12th November 2016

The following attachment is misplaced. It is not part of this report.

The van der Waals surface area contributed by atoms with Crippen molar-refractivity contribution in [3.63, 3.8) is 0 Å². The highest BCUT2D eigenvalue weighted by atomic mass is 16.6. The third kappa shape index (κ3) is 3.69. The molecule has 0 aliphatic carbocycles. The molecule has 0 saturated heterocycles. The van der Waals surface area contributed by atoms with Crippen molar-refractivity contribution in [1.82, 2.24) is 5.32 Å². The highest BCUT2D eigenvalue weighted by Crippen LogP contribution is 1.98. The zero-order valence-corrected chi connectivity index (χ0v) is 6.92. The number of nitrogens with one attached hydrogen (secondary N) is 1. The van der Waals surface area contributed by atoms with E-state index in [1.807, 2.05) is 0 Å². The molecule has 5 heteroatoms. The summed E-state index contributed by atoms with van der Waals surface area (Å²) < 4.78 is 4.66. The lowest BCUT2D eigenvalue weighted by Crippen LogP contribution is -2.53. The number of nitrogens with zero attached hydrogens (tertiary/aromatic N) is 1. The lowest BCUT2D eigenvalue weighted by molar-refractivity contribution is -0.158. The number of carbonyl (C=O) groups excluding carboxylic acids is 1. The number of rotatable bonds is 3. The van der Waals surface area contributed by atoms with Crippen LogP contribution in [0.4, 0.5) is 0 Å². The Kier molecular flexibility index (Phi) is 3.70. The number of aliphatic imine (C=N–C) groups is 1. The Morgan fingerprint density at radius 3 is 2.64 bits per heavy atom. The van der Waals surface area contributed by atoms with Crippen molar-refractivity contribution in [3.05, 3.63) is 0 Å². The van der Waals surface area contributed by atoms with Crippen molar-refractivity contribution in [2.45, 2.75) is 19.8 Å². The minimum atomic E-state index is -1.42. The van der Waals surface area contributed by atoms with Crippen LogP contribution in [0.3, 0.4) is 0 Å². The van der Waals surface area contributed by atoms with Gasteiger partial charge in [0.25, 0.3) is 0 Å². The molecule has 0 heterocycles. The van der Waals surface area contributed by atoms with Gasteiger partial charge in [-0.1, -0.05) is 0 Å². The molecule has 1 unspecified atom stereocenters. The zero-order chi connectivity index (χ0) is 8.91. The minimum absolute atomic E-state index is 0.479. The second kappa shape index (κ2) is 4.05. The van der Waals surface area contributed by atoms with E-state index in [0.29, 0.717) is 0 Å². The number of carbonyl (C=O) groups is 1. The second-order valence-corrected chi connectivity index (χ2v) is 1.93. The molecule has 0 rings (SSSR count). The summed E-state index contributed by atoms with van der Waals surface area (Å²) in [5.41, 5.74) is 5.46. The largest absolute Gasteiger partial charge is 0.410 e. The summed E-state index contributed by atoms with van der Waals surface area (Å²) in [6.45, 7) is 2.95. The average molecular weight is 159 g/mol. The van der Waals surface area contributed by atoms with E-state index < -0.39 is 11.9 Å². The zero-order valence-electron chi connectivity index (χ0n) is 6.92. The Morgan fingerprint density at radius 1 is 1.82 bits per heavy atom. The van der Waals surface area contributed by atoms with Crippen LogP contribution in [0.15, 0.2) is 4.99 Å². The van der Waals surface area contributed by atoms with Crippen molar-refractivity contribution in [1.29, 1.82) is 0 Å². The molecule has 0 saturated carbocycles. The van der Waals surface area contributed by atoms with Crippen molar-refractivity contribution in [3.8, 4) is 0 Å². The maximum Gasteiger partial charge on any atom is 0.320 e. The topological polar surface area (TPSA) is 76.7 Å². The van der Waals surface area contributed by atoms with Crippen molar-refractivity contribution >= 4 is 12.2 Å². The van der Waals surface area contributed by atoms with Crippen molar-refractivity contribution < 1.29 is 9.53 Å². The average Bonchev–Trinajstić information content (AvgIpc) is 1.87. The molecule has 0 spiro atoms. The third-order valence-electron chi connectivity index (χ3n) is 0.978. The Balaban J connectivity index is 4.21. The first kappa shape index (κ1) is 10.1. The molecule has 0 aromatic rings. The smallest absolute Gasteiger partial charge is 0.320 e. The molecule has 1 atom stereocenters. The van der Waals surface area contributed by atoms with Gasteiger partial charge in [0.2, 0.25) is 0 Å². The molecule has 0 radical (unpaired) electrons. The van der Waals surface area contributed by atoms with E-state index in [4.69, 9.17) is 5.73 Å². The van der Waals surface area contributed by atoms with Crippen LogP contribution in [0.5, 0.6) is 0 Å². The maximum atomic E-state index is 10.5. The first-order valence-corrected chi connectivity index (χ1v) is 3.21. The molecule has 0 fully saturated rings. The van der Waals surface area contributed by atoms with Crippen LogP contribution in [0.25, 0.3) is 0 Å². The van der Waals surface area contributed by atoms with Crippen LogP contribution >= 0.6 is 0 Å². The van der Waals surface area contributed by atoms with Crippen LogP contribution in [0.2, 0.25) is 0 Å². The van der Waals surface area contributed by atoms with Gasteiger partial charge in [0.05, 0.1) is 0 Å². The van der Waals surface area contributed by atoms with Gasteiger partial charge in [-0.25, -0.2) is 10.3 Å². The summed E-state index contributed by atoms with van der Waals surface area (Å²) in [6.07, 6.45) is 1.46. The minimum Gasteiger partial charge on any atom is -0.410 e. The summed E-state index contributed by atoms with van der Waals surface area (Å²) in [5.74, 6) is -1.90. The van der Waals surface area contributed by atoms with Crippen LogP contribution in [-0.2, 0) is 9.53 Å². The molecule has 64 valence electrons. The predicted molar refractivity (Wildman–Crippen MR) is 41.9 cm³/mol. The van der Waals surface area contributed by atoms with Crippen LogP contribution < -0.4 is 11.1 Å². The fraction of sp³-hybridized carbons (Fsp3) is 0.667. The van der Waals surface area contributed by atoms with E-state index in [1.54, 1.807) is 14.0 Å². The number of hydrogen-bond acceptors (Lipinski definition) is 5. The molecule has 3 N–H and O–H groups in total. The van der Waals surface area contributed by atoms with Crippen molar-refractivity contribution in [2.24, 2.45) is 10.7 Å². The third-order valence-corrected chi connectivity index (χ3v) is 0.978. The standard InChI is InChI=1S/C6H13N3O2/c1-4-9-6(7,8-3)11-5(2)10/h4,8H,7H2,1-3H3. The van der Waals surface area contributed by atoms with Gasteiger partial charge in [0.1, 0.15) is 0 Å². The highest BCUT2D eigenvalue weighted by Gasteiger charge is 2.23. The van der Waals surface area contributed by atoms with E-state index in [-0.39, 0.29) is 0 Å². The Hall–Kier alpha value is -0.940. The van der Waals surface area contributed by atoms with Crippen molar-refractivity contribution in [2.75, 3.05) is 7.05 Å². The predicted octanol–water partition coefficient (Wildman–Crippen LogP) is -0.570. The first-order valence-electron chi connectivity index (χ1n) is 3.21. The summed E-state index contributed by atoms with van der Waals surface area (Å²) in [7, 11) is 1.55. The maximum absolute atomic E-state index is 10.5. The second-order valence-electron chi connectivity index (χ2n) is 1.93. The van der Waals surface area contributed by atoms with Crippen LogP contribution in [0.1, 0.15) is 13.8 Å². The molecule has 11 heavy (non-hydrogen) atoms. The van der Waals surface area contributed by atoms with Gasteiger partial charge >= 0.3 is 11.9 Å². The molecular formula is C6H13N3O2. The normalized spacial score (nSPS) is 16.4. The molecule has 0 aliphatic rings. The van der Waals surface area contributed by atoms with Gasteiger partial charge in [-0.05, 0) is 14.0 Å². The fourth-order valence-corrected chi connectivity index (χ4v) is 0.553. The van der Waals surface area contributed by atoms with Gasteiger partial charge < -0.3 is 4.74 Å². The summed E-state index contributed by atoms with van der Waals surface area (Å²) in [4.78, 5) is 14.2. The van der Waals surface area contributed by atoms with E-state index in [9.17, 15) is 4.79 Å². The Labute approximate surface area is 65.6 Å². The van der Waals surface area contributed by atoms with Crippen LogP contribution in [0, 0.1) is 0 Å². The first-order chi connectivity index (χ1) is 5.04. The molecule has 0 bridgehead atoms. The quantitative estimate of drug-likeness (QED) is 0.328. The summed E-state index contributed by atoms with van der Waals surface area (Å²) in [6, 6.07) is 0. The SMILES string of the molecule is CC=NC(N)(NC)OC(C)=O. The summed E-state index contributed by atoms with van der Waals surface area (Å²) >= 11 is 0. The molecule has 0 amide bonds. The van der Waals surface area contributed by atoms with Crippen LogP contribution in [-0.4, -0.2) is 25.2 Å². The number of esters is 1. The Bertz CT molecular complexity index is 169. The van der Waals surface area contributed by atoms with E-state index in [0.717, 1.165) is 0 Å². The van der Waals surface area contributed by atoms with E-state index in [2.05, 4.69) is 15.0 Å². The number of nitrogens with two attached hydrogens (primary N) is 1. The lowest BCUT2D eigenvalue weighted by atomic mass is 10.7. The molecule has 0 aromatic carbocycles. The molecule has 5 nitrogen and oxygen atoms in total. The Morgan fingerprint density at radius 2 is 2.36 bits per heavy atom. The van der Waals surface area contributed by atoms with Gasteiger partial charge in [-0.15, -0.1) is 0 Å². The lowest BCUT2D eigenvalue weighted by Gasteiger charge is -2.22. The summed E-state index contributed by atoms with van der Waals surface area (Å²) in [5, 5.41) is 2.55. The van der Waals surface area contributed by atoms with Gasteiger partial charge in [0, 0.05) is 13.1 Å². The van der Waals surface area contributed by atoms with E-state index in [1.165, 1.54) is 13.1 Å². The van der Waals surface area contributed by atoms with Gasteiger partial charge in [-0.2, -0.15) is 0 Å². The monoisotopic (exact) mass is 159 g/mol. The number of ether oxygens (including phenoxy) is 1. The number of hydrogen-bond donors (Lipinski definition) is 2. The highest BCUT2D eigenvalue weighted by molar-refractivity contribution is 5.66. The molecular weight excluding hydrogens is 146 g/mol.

I’ve noticed that the supermarkets are stocking these dinky peppers on a regular basis now. You may well have tasted them as part of a tapas, being hugely popular in Spain. As they need no preparation, apart from a wash under a tap, and they cook in barely minutes I often include them as a vegetable side dish-even if I’m not cooking Spanish food. The best thing about these seemingly mild little peppers is that in a packet of about 200g, one or two of the little blighters is fiery. I believe the fluctuations in their heat depends on how much or how little water they get during growth. Don’t worry too much about the heat-it is nothing like a Scotch Bonnet chilli-just nicely warm. To cook Padron peppers, heat a little olive oil in a frying pan and add the peppers. Fry over a moderate heat for 4-5 minutes, stirring regularly, until their skins start to turn black and blister. Sprinkle with a little Maldon sea salt and serve.